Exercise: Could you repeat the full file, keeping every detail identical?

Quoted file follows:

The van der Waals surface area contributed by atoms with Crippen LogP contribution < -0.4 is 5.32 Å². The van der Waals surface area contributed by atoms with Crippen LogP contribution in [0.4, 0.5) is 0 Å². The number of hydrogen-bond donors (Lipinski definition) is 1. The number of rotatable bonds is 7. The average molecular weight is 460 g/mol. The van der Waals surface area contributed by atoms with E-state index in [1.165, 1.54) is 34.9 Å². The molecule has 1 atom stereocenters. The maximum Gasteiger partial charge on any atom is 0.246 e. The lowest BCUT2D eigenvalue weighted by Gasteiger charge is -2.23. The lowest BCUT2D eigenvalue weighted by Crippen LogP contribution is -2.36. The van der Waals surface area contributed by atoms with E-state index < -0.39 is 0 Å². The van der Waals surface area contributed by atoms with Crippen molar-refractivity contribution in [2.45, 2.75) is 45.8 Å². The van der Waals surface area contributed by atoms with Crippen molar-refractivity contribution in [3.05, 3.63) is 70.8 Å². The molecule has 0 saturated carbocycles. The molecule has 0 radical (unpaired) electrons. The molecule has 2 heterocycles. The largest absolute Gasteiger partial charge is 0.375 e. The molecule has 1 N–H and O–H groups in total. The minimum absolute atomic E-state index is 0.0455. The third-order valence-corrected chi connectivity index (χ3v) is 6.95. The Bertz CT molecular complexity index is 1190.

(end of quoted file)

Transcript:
The van der Waals surface area contributed by atoms with Crippen LogP contribution < -0.4 is 5.32 Å². The van der Waals surface area contributed by atoms with Crippen LogP contribution in [0.4, 0.5) is 0 Å². The number of hydrogen-bond donors (Lipinski definition) is 1. The number of rotatable bonds is 7. The average molecular weight is 460 g/mol. The van der Waals surface area contributed by atoms with E-state index in [1.165, 1.54) is 34.9 Å². The molecule has 1 atom stereocenters. The maximum Gasteiger partial charge on any atom is 0.246 e. The lowest BCUT2D eigenvalue weighted by Gasteiger charge is -2.23. The lowest BCUT2D eigenvalue weighted by Crippen LogP contribution is -2.36. The van der Waals surface area contributed by atoms with E-state index < -0.39 is 0 Å². The van der Waals surface area contributed by atoms with Crippen molar-refractivity contribution in [2.45, 2.75) is 45.8 Å². The van der Waals surface area contributed by atoms with Crippen molar-refractivity contribution in [3.05, 3.63) is 70.8 Å². The molecule has 0 saturated carbocycles. The molecule has 0 radical (unpaired) electrons. The molecule has 2 heterocycles. The largest absolute Gasteiger partial charge is 0.375 e. The molecule has 1 N–H and O–H groups in total. The minimum absolute atomic E-state index is 0.0455. The third-order valence-corrected chi connectivity index (χ3v) is 6.95. The Bertz CT molecular complexity index is 1190.